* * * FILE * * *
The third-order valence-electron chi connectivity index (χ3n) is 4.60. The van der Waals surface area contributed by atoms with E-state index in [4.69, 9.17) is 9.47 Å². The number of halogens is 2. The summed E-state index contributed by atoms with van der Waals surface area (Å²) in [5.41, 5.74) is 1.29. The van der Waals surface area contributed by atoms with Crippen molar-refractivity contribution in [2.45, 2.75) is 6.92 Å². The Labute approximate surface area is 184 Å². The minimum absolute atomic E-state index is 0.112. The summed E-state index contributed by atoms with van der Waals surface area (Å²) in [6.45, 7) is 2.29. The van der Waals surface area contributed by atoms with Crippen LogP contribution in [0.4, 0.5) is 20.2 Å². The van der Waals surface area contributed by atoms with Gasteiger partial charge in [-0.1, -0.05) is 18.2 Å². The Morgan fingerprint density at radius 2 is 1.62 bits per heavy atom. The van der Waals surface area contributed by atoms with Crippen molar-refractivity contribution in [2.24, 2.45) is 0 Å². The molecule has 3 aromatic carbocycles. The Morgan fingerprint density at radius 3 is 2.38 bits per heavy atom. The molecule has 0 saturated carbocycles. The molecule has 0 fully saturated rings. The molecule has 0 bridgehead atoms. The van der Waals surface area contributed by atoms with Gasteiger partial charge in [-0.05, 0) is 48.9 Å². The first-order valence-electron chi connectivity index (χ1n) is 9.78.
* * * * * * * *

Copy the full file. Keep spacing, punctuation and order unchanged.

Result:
The third-order valence-electron chi connectivity index (χ3n) is 4.60. The van der Waals surface area contributed by atoms with E-state index in [4.69, 9.17) is 9.47 Å². The number of halogens is 2. The summed E-state index contributed by atoms with van der Waals surface area (Å²) in [5.41, 5.74) is 1.29. The van der Waals surface area contributed by atoms with Crippen molar-refractivity contribution in [2.45, 2.75) is 6.92 Å². The Labute approximate surface area is 184 Å². The minimum absolute atomic E-state index is 0.112. The summed E-state index contributed by atoms with van der Waals surface area (Å²) in [6.45, 7) is 2.29. The van der Waals surface area contributed by atoms with Crippen LogP contribution in [0.4, 0.5) is 20.2 Å². The van der Waals surface area contributed by atoms with Gasteiger partial charge in [-0.1, -0.05) is 18.2 Å². The Morgan fingerprint density at radius 2 is 1.62 bits per heavy atom. The van der Waals surface area contributed by atoms with Crippen molar-refractivity contribution in [2.24, 2.45) is 0 Å². The molecule has 3 aromatic carbocycles. The Morgan fingerprint density at radius 3 is 2.38 bits per heavy atom. The molecule has 0 saturated carbocycles. The molecule has 0 fully saturated rings. The molecule has 0 bridgehead atoms. The van der Waals surface area contributed by atoms with Gasteiger partial charge in [-0.05, 0) is 48.9 Å². The first-order valence-electron chi connectivity index (χ1n) is 9.78.